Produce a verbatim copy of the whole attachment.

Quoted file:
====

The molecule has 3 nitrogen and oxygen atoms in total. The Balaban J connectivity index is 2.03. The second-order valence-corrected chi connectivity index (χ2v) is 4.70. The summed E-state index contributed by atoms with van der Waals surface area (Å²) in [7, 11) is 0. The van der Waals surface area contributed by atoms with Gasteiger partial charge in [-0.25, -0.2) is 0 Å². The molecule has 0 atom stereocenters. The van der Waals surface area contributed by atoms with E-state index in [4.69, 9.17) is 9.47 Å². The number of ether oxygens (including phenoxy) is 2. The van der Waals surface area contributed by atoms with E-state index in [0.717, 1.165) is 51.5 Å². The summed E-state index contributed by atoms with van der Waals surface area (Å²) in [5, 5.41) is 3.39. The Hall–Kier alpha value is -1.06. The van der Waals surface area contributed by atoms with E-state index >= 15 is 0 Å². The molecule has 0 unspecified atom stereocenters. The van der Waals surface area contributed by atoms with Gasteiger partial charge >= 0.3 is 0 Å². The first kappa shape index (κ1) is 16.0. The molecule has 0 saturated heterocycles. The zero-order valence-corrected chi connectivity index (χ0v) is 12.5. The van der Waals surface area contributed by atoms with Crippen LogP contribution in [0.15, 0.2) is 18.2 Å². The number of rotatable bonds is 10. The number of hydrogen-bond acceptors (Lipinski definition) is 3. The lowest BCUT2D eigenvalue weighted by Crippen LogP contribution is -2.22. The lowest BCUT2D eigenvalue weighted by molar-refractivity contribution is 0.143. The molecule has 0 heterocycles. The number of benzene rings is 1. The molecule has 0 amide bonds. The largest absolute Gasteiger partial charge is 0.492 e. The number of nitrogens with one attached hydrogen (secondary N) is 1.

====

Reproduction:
The molecule has 3 nitrogen and oxygen atoms in total. The Balaban J connectivity index is 2.03. The second-order valence-corrected chi connectivity index (χ2v) is 4.70. The summed E-state index contributed by atoms with van der Waals surface area (Å²) in [7, 11) is 0. The van der Waals surface area contributed by atoms with Gasteiger partial charge in [-0.25, -0.2) is 0 Å². The molecule has 0 atom stereocenters. The van der Waals surface area contributed by atoms with E-state index in [4.69, 9.17) is 9.47 Å². The number of ether oxygens (including phenoxy) is 2. The van der Waals surface area contributed by atoms with E-state index in [0.717, 1.165) is 51.5 Å². The summed E-state index contributed by atoms with van der Waals surface area (Å²) in [5, 5.41) is 3.39. The Hall–Kier alpha value is -1.06. The van der Waals surface area contributed by atoms with E-state index >= 15 is 0 Å². The molecule has 0 unspecified atom stereocenters. The van der Waals surface area contributed by atoms with Gasteiger partial charge >= 0.3 is 0 Å². The first kappa shape index (κ1) is 16.0. The molecule has 0 saturated heterocycles. The zero-order valence-corrected chi connectivity index (χ0v) is 12.5. The van der Waals surface area contributed by atoms with Crippen LogP contribution in [0.15, 0.2) is 18.2 Å². The number of rotatable bonds is 10. The number of hydrogen-bond acceptors (Lipinski definition) is 3. The lowest BCUT2D eigenvalue weighted by Crippen LogP contribution is -2.22. The lowest BCUT2D eigenvalue weighted by molar-refractivity contribution is 0.143. The molecule has 0 heterocycles. The number of benzene rings is 1. The molecule has 0 amide bonds. The largest absolute Gasteiger partial charge is 0.492 e. The number of nitrogens with one attached hydrogen (secondary N) is 1.